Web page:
By Pip Pointon, Arc News Service
The Yorkshire Dales National Park Authority (YDNPA) was issued with an “amber warning light” this week that continued cuts in the real-term value of its grants from the Government could leave it with only four priority programmes and its staff being reduced by almost a third.
The situation is so bad that at the full authority meeting on Tuesday that the authority’s head of finance and resources, Michelle Clyde, stated twice in the draft budget report for 2021/22 that members should see it as an “amber warning light”.
The chairman of the finance and resources committee, Neil Swain told the members: “In order to maintain a steady ship for 12 months, we’ve effectively allocated the whole of the general reserve to maintaining services in the next 12 months.
“Members must be really very clear that this is a budget that cannot be repeated.
“Unless we receive some significant increase in funding in the next 12 months members are going to have to make some major decisions on which elements of our programmes we are going to have to think about cutting back on.”
Ms Clyde explained that between 2010 and 2015 the national park grant in England fell by nearly 40 per cent in real terms which led to significant programme cuts and reductions in staff numbers.
In addition, the authority was experiencing cuts in the real-term value of the Defra grant because it had not been increased to allow for inflation since 2019.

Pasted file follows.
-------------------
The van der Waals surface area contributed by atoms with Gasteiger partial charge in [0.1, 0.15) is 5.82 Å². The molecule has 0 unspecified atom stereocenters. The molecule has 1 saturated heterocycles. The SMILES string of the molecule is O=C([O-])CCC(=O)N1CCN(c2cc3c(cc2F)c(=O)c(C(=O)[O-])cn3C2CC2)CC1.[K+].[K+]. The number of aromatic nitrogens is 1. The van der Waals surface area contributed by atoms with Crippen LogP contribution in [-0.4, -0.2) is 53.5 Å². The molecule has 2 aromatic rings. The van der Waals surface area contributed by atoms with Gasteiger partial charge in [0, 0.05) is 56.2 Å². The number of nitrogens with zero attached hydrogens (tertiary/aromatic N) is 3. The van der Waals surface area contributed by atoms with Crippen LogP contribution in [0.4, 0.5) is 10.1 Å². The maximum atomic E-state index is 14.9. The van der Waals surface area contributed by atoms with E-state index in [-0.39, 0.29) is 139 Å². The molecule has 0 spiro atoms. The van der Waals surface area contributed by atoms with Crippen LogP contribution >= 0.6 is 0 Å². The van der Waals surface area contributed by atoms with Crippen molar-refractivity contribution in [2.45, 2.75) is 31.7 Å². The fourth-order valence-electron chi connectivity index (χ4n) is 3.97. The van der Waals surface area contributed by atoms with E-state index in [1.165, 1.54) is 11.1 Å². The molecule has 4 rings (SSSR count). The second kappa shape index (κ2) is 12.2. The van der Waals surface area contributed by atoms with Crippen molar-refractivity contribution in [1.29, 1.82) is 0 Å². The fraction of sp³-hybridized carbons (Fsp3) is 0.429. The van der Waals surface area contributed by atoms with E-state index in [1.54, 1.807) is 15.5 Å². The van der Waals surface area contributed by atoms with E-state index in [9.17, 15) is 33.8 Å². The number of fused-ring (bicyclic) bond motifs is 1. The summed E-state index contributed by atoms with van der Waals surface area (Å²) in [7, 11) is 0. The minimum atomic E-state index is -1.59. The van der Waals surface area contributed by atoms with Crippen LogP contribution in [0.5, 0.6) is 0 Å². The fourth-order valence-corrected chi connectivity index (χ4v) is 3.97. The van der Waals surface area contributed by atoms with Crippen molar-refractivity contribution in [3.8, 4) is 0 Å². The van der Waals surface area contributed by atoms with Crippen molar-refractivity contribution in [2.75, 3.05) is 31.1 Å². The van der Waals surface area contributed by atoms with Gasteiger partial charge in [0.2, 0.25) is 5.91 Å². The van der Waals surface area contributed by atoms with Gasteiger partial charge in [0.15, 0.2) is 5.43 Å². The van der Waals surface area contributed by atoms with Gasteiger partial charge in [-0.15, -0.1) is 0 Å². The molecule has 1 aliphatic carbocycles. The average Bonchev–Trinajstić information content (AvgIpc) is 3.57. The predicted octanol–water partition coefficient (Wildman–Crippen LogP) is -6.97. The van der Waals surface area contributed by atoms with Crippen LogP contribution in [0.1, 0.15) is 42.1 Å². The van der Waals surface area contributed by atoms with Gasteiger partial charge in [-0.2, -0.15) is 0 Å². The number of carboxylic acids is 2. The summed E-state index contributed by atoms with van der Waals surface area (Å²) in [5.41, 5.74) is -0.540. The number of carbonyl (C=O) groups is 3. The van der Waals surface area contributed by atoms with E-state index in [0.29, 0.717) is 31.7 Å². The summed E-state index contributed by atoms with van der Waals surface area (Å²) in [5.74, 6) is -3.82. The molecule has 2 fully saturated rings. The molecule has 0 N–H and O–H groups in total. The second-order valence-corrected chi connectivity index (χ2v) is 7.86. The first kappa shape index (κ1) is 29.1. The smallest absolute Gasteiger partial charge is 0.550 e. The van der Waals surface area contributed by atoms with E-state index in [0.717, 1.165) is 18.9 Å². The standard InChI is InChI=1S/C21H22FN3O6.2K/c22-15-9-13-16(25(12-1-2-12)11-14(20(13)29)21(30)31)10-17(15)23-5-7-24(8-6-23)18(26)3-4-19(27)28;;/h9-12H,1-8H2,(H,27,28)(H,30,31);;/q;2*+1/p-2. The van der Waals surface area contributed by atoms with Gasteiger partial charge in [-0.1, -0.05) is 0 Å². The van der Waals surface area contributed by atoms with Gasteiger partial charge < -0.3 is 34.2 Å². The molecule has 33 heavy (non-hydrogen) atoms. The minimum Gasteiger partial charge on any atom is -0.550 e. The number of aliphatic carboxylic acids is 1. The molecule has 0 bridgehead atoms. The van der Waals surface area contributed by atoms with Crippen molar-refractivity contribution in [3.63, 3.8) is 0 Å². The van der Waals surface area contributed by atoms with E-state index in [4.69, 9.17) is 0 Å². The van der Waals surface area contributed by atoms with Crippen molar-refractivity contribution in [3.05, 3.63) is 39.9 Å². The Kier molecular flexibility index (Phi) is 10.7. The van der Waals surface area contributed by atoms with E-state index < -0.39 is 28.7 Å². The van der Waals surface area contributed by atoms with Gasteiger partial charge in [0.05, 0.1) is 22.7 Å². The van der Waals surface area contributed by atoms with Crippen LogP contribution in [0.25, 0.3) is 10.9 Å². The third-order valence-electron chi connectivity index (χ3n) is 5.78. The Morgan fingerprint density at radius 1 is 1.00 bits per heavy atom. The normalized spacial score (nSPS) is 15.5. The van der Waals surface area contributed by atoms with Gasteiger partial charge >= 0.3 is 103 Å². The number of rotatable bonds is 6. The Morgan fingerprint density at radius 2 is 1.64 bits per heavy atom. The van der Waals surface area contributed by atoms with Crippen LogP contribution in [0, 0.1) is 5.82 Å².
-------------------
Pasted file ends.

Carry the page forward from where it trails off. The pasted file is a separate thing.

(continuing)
She told members: “The draft budget has been prepared against a background of unprecedented uncertainty. In particular, the Government’s planned Comprehensive Spending Review (CSR), which would have set our grant level for the next three years, has been postponed, and the impact of the Covid-19 pandemic on our other sources of income will continue for some time.
“The financial outlook from 2022/23 onwards may be extremely difficult as the economic impact of dealing with Covid becomes clearer. The funding of public services will be a key issue for the Government to address.
“If that approach involves significant cuts in grant then all English national park authorities will come under severe pressure in delivering their programmes, particularly the four priorities that have been established by National Parks England: Dealing with the impacts of Climate Change; Nature and Wildlife recovery in National Parks; the future of farming and Land Management; and National Parks for everyone – improving access and diversity.”
She stated that the budget presented to the members was affordable without resorting to any programme cuts but the future was much less certain.
She added: “The impact on our programmes is very much dependant on the outcome of the CSR and the long term impact of Covid-19, as well as any changes in delivery that Defra might wish us to make in response to the (Glover) Landscapes Review.
The authority, she said, had adopted a “wait and see” approach to the situation last year but it did not have sufficient reserves to continue to prop up its spending plans.
“The likely state of the country’s finances makes the prospect of a significant cut to our Defra grant a real possibility again.”
The members were told that Defra had confirmed by email that the core grant for 2021/22 would be the same as last year with no increase for inflation but the formal agreement was still awaited.